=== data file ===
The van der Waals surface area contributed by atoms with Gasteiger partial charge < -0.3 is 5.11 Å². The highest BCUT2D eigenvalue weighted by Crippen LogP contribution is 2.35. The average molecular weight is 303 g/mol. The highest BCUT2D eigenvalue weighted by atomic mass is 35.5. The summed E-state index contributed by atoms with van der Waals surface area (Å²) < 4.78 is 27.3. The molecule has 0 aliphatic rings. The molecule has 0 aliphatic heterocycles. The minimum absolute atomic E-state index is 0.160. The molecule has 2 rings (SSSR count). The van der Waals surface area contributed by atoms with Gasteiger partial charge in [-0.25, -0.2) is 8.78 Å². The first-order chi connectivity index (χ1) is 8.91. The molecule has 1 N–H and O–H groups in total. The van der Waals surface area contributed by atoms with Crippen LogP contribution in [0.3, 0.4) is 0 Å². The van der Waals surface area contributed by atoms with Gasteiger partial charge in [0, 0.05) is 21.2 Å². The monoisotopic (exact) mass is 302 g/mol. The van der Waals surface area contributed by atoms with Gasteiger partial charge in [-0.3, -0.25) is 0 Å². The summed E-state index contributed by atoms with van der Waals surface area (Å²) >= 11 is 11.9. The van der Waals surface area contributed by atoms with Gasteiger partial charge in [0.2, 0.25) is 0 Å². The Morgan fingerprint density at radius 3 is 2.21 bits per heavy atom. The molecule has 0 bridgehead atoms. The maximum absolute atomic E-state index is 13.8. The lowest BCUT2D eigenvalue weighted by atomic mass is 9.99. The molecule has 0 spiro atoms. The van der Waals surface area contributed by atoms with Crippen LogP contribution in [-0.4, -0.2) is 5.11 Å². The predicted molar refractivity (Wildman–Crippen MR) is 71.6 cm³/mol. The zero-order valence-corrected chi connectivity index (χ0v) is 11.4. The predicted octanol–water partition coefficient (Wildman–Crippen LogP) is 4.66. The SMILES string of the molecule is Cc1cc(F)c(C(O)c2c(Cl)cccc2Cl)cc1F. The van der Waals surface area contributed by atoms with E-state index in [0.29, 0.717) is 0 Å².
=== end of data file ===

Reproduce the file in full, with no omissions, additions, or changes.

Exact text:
The van der Waals surface area contributed by atoms with Gasteiger partial charge < -0.3 is 5.11 Å². The highest BCUT2D eigenvalue weighted by Crippen LogP contribution is 2.35. The average molecular weight is 303 g/mol. The highest BCUT2D eigenvalue weighted by atomic mass is 35.5. The summed E-state index contributed by atoms with van der Waals surface area (Å²) < 4.78 is 27.3. The molecule has 0 aliphatic rings. The molecule has 0 aliphatic heterocycles. The minimum absolute atomic E-state index is 0.160. The molecule has 2 rings (SSSR count). The van der Waals surface area contributed by atoms with Gasteiger partial charge in [-0.25, -0.2) is 8.78 Å². The first-order chi connectivity index (χ1) is 8.91. The molecule has 1 N–H and O–H groups in total. The van der Waals surface area contributed by atoms with Crippen LogP contribution in [0.3, 0.4) is 0 Å². The van der Waals surface area contributed by atoms with Gasteiger partial charge in [0, 0.05) is 21.2 Å². The monoisotopic (exact) mass is 302 g/mol. The van der Waals surface area contributed by atoms with Gasteiger partial charge in [-0.3, -0.25) is 0 Å². The summed E-state index contributed by atoms with van der Waals surface area (Å²) >= 11 is 11.9. The van der Waals surface area contributed by atoms with Gasteiger partial charge in [0.2, 0.25) is 0 Å². The Morgan fingerprint density at radius 3 is 2.21 bits per heavy atom. The molecule has 0 bridgehead atoms. The maximum absolute atomic E-state index is 13.8. The lowest BCUT2D eigenvalue weighted by atomic mass is 9.99. The molecule has 0 spiro atoms. The van der Waals surface area contributed by atoms with Crippen LogP contribution in [-0.4, -0.2) is 5.11 Å². The predicted molar refractivity (Wildman–Crippen MR) is 71.6 cm³/mol. The zero-order valence-corrected chi connectivity index (χ0v) is 11.4. The predicted octanol–water partition coefficient (Wildman–Crippen LogP) is 4.66. The SMILES string of the molecule is Cc1cc(F)c(C(O)c2c(Cl)cccc2Cl)cc1F. The van der Waals surface area contributed by atoms with E-state index in [0.29, 0.717) is 0 Å².